16. Correlation between Anger and Job Motivation among Psychiatric Nurses in Kashan Psychiatric Hospital

    Directory of Open Access Journals (Sweden)

    Kouchaki E.

    2016-12-01

    Full Text Available Abstract Aims: In general, nurses who work in department of psychiatric are in fact interacting with emotional disorders of patients once providing their care services. higher levels of job motivation and satisfaction can markedly foster service improvement. The aim of this study was to evaluate the correlation between anger and job motivation in nurses of a psychiatric hospital. Instrument & Methods: In this cross-sectional descriptive research in 2014, all 50 psychiatry nurses working at Kargarnejad Hospital of Kashan City, Iran, were entirely studied. A demographical questionnaire, the Anger Multiple Scale and the Job Motivation Scale were used for data gathering. Data were analyzed by SPSS 19 software using Pearson correlation coefficient. Findings: The mean score of anger was 3.01±0.36 and of job motivation was 1.70±0.86. There was a significant relationship between job motivation and the number of family members and conditions of employment of nurses (p=0.001. There was a significant inverse relationship between scores of anger and job motivation of psychiatry nurses of the hospital (r=-0.712; p=0.001. Conclusion: There is a relationship between anger and job motivation in nurses of Kashan Psychiatric hospital.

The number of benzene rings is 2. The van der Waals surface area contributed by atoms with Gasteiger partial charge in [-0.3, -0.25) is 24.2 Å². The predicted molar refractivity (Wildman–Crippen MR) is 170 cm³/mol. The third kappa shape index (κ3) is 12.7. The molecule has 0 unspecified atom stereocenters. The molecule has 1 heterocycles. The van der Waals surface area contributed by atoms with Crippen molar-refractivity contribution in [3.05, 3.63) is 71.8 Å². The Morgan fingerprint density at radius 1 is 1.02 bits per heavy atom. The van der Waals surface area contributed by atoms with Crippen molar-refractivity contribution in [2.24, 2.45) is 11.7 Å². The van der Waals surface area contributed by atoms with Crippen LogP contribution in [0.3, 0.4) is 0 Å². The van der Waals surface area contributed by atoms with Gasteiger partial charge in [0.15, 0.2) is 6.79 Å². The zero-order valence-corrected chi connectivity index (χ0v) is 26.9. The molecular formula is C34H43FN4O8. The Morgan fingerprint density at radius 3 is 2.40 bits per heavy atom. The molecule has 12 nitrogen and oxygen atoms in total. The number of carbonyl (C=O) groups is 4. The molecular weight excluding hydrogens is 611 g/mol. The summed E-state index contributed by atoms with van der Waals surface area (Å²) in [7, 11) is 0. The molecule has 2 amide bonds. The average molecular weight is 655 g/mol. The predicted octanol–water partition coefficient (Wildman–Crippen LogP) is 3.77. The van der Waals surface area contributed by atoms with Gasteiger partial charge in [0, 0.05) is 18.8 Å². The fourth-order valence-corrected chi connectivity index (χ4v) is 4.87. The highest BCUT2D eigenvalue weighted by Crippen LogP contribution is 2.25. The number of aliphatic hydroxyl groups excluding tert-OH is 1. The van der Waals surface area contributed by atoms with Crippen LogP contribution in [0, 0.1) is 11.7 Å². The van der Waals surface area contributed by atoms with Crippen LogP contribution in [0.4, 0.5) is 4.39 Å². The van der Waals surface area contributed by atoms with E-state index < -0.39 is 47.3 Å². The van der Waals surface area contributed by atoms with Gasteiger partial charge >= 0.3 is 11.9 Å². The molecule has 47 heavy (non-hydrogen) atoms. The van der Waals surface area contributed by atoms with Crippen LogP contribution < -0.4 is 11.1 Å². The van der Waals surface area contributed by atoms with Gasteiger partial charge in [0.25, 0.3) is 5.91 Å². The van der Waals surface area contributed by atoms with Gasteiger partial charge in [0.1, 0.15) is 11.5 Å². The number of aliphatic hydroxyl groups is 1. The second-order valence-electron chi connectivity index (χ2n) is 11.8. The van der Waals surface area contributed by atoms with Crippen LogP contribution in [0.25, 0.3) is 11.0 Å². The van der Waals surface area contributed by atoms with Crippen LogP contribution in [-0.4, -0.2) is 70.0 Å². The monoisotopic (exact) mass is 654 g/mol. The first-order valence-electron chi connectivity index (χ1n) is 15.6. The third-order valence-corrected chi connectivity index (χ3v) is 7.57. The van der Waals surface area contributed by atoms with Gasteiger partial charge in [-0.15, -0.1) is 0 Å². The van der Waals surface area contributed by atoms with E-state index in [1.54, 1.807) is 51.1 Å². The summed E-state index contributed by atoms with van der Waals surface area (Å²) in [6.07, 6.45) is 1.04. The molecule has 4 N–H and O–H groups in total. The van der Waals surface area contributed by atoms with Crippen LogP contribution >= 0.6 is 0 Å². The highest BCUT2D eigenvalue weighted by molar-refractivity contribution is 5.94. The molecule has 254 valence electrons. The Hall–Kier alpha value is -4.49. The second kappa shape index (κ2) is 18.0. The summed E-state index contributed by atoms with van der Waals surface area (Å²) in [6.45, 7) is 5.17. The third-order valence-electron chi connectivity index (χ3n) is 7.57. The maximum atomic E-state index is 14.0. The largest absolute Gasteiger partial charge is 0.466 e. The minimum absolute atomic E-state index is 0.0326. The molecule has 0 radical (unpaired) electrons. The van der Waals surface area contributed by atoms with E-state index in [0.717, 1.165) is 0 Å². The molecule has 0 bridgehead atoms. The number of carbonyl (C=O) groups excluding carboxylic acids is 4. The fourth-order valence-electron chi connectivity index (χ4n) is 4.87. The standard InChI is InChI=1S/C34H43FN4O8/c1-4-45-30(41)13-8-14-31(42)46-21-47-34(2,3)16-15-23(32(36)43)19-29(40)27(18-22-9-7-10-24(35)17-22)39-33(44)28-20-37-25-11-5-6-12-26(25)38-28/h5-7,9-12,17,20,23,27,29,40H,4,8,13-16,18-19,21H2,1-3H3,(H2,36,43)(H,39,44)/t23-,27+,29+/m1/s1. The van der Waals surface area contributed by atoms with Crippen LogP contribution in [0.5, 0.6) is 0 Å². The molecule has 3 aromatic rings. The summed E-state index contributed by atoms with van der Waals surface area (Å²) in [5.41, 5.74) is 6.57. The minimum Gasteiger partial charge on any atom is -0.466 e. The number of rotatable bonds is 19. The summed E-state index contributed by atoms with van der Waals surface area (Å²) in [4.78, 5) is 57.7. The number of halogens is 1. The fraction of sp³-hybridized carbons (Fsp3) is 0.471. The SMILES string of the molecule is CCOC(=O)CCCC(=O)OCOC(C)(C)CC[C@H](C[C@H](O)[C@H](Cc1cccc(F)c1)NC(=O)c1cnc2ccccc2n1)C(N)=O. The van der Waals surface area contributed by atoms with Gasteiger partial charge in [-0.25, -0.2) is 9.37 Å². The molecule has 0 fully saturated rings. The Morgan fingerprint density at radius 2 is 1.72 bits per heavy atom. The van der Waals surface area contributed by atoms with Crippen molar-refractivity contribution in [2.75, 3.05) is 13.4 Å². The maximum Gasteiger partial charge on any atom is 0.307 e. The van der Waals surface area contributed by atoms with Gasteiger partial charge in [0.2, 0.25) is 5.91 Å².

17. PSYCHIATRIC ASPECTS OF HUNTINGTON DISEASE – CASE REPORTS

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    Mirela Batta

    2004-04-01

    Full Text Available Background. Huntington disease occurrs rarely, it can be encountered not only by neurologists and psychiatrists but also by other medical practitioners. Its characteristic features are involuntary movements, cognitive disorders and gradual development of dementia. Diagnosis is given on the basis of these clinical features, positive familial anamnesis, with the laboratory exclusion of other neuropsychiatric diseases and with the help of neuroimaging methods (in particular NMR. The disease can be only confirmed by means of genetic analysis.Patients and methods. In this article, four cases of patients with Huntington disease and diverse psychiatric disorders that were hospitalised at the psychiatric department of the Maribor General Hospital between October 2002 and March 2003 are described. All the patients fulfilled the valid criteria for the diagnosis of Huntington disease. However, they differed according to their accompanying psychiatric psychopathology, age and social problems.Conclusions. The purpose of this article is to draw attention to different psychiatric symptoms and clinical manifestations of Huntington disease that are often misleading in the diagnostic process. In addition, exigency of early diagnostics, guidelines for referrals to genetic testing and psychiatric monitoring of these patients are emphasised.

  18. Who’s Boarding in the Psychiatric Emergency Service?

    Science.gov (United States)

    Simpson, Scott A.; Joesch, Jutta M.; West, Imara I.; Pasic, Jagoda

    2014-01-01